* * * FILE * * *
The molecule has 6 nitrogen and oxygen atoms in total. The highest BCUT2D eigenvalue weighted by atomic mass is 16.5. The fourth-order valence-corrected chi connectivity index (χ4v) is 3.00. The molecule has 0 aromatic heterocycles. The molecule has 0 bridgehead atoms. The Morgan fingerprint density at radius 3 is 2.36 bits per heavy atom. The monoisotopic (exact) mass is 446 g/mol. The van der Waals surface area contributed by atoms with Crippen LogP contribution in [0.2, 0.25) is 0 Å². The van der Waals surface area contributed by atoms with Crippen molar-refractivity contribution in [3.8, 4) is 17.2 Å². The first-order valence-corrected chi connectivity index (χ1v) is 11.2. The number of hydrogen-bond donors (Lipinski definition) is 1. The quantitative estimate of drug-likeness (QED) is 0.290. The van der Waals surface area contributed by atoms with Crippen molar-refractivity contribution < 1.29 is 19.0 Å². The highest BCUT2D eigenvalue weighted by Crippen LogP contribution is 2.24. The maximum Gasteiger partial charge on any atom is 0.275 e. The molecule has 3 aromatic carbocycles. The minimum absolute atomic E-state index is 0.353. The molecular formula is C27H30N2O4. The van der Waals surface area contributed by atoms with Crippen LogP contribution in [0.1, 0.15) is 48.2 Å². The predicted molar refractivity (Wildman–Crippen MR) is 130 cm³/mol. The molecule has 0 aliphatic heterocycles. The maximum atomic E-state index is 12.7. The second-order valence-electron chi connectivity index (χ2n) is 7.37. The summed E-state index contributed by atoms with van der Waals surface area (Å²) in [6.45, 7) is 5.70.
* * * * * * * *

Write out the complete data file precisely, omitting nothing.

The molecule has 6 nitrogen and oxygen atoms in total. The highest BCUT2D eigenvalue weighted by atomic mass is 16.5. The fourth-order valence-corrected chi connectivity index (χ4v) is 3.00. The molecule has 0 aromatic heterocycles. The molecule has 0 bridgehead atoms. The Morgan fingerprint density at radius 3 is 2.36 bits per heavy atom. The monoisotopic (exact) mass is 446 g/mol. The van der Waals surface area contributed by atoms with Crippen LogP contribution in [0.2, 0.25) is 0 Å². The van der Waals surface area contributed by atoms with Crippen molar-refractivity contribution in [3.8, 4) is 17.2 Å². The first-order valence-corrected chi connectivity index (χ1v) is 11.2. The number of hydrogen-bond donors (Lipinski definition) is 1. The quantitative estimate of drug-likeness (QED) is 0.290. The van der Waals surface area contributed by atoms with Crippen molar-refractivity contribution < 1.29 is 19.0 Å². The highest BCUT2D eigenvalue weighted by Crippen LogP contribution is 2.24. The maximum Gasteiger partial charge on any atom is 0.275 e. The molecule has 3 aromatic carbocycles. The minimum absolute atomic E-state index is 0.353. The molecular formula is C27H30N2O4. The van der Waals surface area contributed by atoms with Crippen LogP contribution in [0.1, 0.15) is 48.2 Å². The predicted molar refractivity (Wildman–Crippen MR) is 130 cm³/mol. The molecule has 0 aliphatic heterocycles. The maximum atomic E-state index is 12.7. The second-order valence-electron chi connectivity index (χ2n) is 7.37. The summed E-state index contributed by atoms with van der Waals surface area (Å²) in [6.45, 7) is 5.70.